Urgup Basin, Cappadocia, Turkey

In the late Miocene (about 10-7 million years ago) volcanoes deposited thick layers of ash across the Cappadocia region of central Turkey. The soft tuff alternates with more resistant layers of welded tuff, breccia, basaltic lava flows, and limestone. By the early Pliocene (5.4-4 million years ago) volcanism was localized to composite centers of basalt to rhyolite composition. In the mid-Pliocene (2.9 million years ago) extensive ash layers (ignimbrite) of the rhyodacitic Incesu/Valibaba Ignimbrite covered at least 300 square km and a large caldera (65 x 35 km) formed in eastern Cappadocia. All of these rocks accumulated in the Urgup basin. Erciyes Dag, a Holocene composite volcano, is located in the caldera. Stream erosion of the deposits has produced thousands of cones and towers up to 100 feet (30 m) in relief. All photos courtesy of Barbara Criddle.

From the 4th to the 13th century the soft rock of the cones was excavated to make churches and homes. Many continue to be used in the village of Urgup, 140 miles (225 km) southeast on Ankara.

Miocene-Pliocene volcanism in central Turkey was associated with the subduction of oceanic crust at the leading edge of the Afro-Arabian plate under the Anatolian micro-plate of the Eurasian Plate. To the west of the subduction zone, continental crust of the African Plate was colliding with the continental crust of the Anatolian micro-plate. Subduction led to the formation of two volcanic arcs. The African and Arabian plates are separated by the Dead Sea transform fault. Map simplified from Innocenti and others, 1975.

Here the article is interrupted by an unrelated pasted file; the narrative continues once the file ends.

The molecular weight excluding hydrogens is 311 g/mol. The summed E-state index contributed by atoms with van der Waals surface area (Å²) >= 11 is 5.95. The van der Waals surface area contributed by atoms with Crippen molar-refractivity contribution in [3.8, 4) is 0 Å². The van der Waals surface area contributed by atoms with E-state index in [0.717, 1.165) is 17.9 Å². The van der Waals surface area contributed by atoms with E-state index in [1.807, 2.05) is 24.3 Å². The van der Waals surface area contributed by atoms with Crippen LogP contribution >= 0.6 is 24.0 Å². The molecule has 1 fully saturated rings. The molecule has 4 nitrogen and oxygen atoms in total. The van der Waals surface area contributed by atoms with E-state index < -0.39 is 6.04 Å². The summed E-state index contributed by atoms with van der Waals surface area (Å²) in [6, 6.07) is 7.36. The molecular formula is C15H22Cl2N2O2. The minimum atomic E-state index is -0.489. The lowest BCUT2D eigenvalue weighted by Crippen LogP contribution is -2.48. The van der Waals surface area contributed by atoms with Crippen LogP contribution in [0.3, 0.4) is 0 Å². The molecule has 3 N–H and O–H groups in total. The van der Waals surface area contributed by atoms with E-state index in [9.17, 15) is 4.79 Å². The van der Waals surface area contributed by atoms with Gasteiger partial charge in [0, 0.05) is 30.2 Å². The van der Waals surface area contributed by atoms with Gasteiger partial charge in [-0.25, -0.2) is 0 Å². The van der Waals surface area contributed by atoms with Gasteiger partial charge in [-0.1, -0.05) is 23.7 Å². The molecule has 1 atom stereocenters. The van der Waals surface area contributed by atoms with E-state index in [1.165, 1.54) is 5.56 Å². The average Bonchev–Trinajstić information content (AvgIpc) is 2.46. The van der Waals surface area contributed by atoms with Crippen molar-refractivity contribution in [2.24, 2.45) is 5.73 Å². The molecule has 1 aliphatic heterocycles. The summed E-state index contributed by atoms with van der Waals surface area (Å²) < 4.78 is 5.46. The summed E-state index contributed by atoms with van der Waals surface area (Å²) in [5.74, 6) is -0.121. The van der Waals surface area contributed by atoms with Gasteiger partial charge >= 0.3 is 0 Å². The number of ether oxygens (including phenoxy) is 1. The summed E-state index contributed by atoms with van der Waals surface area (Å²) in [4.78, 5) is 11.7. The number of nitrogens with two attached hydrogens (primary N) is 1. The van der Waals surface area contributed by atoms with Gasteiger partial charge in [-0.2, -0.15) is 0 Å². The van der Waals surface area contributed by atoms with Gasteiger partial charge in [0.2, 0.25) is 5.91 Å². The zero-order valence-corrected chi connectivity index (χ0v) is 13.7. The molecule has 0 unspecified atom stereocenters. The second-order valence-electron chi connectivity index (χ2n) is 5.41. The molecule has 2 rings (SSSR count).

Sources of Information:

Amini, H., Stern, C.R., Erdogan, M., and Sengor, A.M.C., 1986, Late Cenozoic magmatic evolution of the Nevsehir-Kayseri area, Cappadocia, central Anatolia, Turkey: Geol. Soc. America Abstracts with Programs, v. 18, p. 526.

Innocenti, F., Mazzuoli, R., Pasquare, G., Radicati di Brozolo, F., and Villari, L., 1975, The Neogene calcalkaline volcanism of central Anatolia: geochronological data on Kayseri-Nigde area: Geol. Mag., v. 122, p. 349-360.

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